RESULTS - HF-fed mice had IR and increased muscle collagen (Col) III and ColIV protein; the former was associated with increased transcript, whereas the latter was associated with reduced matrix metalloproteinase 9 activity. Rescue of muscle IR by genetic muscle-specific mitochondria-targeted catalase overexpression or by the phosphodiesterase 5a inhibitor, sildenafil, reversed HF feeding effects on ECM remodeling and increased muscle vascularity. Collagen remained elevated in HF-fed itga2(-/-) mice. Nevertheless, muscle insulin action and vascularity were increased. Muscle IR in HF-fed itga1(-/-) mice was unchanged. Insulin sensitivity in chow-fed itga1(-/-) and itga2(-/-) mice was not different from wild-type littermates.
CONCLUSIONS - ECM collagen expansion is tightly associated with muscle IR. Studies with itga2(-/-) mice provide mechanistic insight for this association by showing that the link between muscle IR and increased collagen can be uncoupled by the absence of collagen-integrin α(2)β(1) interaction.
Angiotensin II (Ang II) is a major contributor to the progression of renal fibrosis. Wang and colleagues provide evidence that signaling through the prolyl-4-hydroxylase domain (PHD)-hypoxia-inducible factor-1 (HIF-1) pathway mediates profibrotic effects of Ang II in rat renal medullary interstitial cells under normoxic conditions, thus placing the HIF oxygen-sensing pathway into the center of an Ang II-induced profibrotic signaling cascade.
BACKGROUND - The diagnosis of acute lung injury (ALI) is based on a consensus clinical definition. Despite the simplicity of this definition, ALI remains underdiagnosed and undertreated. Severe trauma is a well-described cause of ALI that represents a relatively homogeneous subset of patients with ALI. The aims of this study were to develop a panel of plasma biomarkers to facilitate diagnosis of trauma-induced ALI and to enhance our understanding of the pathogenesis of human ALI.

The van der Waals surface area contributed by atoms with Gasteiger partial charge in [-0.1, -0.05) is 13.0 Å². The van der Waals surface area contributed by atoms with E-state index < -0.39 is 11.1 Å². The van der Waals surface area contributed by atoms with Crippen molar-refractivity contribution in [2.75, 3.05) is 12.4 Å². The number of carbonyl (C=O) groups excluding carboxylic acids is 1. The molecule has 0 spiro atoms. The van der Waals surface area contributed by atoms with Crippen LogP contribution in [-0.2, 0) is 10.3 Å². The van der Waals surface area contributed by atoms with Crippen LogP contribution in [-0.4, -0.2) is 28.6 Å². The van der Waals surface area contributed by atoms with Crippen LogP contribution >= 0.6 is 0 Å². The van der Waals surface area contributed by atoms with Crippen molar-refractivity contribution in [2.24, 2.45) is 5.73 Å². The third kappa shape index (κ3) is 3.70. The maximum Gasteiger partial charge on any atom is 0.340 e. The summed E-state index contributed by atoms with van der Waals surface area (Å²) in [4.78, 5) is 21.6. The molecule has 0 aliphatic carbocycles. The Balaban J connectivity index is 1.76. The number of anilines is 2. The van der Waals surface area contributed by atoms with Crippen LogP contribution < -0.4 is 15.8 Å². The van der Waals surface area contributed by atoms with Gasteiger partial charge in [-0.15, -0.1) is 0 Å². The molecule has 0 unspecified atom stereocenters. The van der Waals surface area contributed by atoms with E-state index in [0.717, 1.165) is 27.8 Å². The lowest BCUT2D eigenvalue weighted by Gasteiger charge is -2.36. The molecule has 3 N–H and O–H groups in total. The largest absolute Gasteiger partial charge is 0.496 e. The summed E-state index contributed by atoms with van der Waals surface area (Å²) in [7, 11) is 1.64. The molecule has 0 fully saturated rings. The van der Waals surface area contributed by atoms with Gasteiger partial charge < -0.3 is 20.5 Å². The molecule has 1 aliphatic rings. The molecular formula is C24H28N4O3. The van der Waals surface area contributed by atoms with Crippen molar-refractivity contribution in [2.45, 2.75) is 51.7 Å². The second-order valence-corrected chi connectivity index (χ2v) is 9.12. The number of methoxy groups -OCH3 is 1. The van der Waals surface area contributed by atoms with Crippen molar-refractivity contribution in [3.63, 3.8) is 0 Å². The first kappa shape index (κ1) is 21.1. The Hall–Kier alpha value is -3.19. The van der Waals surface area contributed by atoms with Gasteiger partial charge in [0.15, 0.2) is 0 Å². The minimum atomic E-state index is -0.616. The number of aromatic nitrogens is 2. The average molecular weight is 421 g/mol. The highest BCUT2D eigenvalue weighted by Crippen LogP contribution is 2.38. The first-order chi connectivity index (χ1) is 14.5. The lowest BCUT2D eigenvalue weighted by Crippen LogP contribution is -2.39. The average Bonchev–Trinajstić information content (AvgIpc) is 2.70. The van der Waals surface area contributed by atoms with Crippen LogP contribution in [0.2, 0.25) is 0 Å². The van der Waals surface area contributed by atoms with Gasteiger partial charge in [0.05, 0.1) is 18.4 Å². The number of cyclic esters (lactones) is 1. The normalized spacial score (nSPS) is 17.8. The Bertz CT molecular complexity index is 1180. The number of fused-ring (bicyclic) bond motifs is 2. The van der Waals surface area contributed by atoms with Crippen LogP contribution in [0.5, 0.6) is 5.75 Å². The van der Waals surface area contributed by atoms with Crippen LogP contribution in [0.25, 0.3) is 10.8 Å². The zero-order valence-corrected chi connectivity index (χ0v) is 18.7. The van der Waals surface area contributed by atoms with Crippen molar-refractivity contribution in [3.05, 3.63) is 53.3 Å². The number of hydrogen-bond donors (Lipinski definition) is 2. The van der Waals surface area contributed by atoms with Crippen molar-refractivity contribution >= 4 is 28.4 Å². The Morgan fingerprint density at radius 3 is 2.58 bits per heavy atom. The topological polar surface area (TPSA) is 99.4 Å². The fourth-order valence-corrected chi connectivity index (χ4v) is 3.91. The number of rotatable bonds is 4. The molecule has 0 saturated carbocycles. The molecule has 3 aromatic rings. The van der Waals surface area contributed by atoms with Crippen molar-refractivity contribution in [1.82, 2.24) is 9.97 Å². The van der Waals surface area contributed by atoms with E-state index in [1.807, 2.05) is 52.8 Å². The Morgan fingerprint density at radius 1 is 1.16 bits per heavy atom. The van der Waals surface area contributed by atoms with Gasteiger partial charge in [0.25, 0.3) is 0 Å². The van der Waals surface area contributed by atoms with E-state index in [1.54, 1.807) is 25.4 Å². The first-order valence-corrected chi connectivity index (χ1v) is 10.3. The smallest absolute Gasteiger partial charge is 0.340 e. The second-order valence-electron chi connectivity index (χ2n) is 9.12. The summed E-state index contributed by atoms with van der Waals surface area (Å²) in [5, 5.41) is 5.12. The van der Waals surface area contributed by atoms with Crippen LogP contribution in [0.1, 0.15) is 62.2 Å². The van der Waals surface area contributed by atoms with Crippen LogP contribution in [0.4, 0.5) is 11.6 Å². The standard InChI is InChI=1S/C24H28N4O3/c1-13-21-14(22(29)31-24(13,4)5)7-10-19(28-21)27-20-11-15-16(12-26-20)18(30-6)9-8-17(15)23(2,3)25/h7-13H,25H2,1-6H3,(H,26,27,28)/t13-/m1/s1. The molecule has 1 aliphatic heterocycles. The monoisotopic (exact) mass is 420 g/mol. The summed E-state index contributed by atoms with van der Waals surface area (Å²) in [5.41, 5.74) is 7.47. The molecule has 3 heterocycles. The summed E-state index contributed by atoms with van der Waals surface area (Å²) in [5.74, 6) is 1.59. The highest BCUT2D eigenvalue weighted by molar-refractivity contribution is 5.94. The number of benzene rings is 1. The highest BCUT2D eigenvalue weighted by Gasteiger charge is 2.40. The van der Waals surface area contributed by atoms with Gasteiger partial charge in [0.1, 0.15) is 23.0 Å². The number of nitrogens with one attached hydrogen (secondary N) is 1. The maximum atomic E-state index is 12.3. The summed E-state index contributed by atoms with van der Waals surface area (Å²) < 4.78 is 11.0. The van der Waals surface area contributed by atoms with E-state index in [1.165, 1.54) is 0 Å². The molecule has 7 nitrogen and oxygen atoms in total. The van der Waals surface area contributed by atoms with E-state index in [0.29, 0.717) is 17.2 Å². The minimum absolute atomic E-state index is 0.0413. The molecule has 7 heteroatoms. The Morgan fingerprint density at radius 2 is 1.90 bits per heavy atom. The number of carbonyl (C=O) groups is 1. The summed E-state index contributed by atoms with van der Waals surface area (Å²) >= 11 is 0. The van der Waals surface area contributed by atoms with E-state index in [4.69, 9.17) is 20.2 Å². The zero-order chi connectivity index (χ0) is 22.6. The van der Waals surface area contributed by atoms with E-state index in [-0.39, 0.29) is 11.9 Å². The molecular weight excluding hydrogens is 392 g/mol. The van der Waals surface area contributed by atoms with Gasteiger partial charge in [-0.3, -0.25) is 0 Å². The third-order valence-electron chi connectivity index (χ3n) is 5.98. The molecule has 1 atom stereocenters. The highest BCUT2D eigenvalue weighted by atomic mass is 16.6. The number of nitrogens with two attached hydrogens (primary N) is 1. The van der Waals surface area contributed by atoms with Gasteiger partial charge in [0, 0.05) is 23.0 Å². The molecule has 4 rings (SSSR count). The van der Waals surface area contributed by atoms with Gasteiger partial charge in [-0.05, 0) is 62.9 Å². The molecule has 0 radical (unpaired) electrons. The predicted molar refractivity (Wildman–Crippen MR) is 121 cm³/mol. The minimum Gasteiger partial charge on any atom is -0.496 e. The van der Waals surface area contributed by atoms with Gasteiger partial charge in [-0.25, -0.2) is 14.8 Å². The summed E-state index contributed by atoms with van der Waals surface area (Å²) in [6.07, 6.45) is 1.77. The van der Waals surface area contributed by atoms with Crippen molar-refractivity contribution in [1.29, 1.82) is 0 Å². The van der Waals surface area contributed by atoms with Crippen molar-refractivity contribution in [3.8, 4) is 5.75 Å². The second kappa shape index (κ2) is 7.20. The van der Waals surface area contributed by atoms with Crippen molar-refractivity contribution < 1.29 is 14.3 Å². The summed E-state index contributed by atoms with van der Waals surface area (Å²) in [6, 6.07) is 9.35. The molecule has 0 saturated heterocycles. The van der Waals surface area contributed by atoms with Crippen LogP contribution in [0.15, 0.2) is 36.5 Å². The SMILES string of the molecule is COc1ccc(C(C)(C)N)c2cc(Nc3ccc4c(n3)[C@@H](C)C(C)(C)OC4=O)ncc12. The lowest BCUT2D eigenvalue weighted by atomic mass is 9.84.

METHODS - A retrospective nested case control of 192 patients admitted to the trauma intensive care unit at a university hospital between 2002 and 2006. We compared 107 patients with ALI to 85 patients without ALI. Plasma was collected within 72 hours of intensive care unit admission. Twenty-one plasma biomarkers were measured in duplicate in each plasma sample.
RESULTS - Patients with ALI had higher severity of illness scores, more days of mechanical ventilation, longer hospital stays, and higher mortality versus controls. Seven biomarkers (receptor for advanced glycation end products, procollagen peptide III, brain natriuretic peptide, angiopoietin-2, interleukin-10, tumor necrosis factor alpha, and interleukin-8) had a high diagnostic accuracy as reflected by the area under the receiver operating characteristic curve of 0.86 (95% confidence interval, 0.82-0.92) in differentiating ALI from controls.
CONCLUSIONS - A model using seven plasma biomarkers had a high diagnostic accuracy in differentiating patients with trauma-induced ALI from trauma patients without ALI. In addition, use of a panel of biomarkers provides insight into the likely importance of alveolar epithelial injury in the pathogenesis of early ALI.
OBJECTIVE - Hyperhomocysteinemia, neurohormonal activation, inflammation and altered fibrinolysis have been linked to atherothrombosis as well as to myocardial fibrosis and heart failure. Hence, we related a panel of biomarkers representing these pathways to plasma markers of collagen metabolism in a large community-based sample.
METHODS - We related nine biomarkers representing select biologic pathways (independent variables: C-reactive protein, B-type natriuretic peptide, N-terminal proatrial natriuretic peptide, aldosterone, renin, fibrinogen, D-dimer, plasminogen activator inhibitor-1 and homocysteine) to three plasma markers of collagen turnover [dependent variables, separate models for each: aminoterminal propeptide of type III collagen, tissue inhibitor of metalloproteinases-1 and matrix metalloproteinase-9 (present versus absent)] in 921 Framingham Heart study participants (mean age 57 years; 58% women). Participants were separated a priori into those with left ventricular end-diastolic dimensions and wall thickness below sex-specific median values (referent group) and either measure at least 90th sex-specific percentile ('remodeled' group). We used stepwise multivariable regression analysis adjusting for cardiovascular risk factors to relate the panel of systemic biomarkers to the three biomarkers of collagen metabolism.
RESULTS - Plasma homocysteine was positively related to all three markers of collagen metabolism in the remodeled group and to aminoterminal propeptide of type III collagen and tissue inhibitor of metalloproteinases-1 in the referent group. Plasminogen activator inhibitor-1 was positively related to aminoterminal propeptide of type III collagen and tissue inhibitor of metalloproteinases-1 in both groups, whereas the natriuretic peptides were associated positively with these collagen markers in the referent group.
CONCLUSION - In our large community-based sample, plasma homocysteine and plasminogen activator inhibitor-1 were positively related to circulating collagen biomarkers, consistent with experimental studies implicating these pathways in cardiovascular collagen turnover.